Tungsten Carbide Wedding Band

Like if this guide is helpful

What is Tungsten Carbide?

 

(Chemical Symbol: WC)

Tungsten carbide is an inorganic chemical compound containing equal parts of tungsten and carbon atoms.

In its most basic form, tungsten carbide is a fine gray powder, but it can be pressed and formed into shapes for use in industrial machinery, cutting tools, abrasives, other tools and instruments, and jewelry.

Tungsten carbide is approximately three times stiffer than steel, with a Young's modulus of approximately 550 GPa and is much denser than steel or titanium.

It is comparable with corundum (α-Al2O3) or sapphire in hardness and can only be polished and finished with abrasives of superior hardness such as cubic boron nitride and diamond among others, in the form of powder, wheels, and compounds.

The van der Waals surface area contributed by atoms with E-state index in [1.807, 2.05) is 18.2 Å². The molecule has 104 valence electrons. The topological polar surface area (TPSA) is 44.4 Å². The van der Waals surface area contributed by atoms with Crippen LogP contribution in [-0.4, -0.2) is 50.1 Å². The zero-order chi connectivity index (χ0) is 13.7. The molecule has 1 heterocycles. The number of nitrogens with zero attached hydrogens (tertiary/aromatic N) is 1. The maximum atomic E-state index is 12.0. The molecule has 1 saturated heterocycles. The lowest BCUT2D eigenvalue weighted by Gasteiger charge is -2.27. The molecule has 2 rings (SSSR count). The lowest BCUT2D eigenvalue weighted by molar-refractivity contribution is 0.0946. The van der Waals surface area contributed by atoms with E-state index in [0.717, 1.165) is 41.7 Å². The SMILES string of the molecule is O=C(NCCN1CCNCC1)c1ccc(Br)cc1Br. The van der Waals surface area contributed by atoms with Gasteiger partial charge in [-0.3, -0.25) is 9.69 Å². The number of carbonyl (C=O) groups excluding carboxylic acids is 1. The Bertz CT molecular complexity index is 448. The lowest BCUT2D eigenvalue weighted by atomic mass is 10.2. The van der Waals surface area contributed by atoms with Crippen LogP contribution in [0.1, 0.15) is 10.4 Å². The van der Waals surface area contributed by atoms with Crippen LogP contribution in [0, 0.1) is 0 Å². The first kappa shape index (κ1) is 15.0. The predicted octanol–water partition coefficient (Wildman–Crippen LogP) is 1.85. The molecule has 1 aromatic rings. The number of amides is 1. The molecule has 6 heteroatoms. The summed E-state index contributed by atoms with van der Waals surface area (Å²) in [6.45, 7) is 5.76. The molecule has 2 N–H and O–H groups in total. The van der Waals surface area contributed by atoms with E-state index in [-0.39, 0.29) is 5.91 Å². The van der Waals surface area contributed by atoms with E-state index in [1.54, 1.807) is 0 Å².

Tungsten Carbide In Men's/Women's Jewelry:

 

Tungsten carbide, typically in the form of a cemented carbide (carbide particles held together by a metal), has become a popular material in the bridal jewelry industry due to its extreme hardness and high resistance to scratching.

Even with high-impact resistance, this extreme hardness also means that it can occasionally be shattered under certain circumstances.

Tungsten carbide is roughly 10 times harder than 18k gold (gold being the traditional material of wedding bands).

In addition to its design and high polish, part of its attraction to consumers is its technical nature.

Any Tungsten Carbide band is brittle. It will crack, chip or even shatter upon impact with a hard surface or object.

In the event of damage Tungsten Carbide ring cannot be repair and cannot be resized.

 

Types Of Tungsten Rings Style:

 

Most Tungsten Rings are Comfort Fit and available in the market from black ice coloring to Brushed and to high polish.

The Finish can be Domed, Flat and Beveled, Inlay, Grooved, Faceted, Bronze and Mokume gane.

Tungsten ring come from widths range of anywhere from 4mm to 10 mm

 

Have something to share, create your own guide... Write a guide
Explore more guides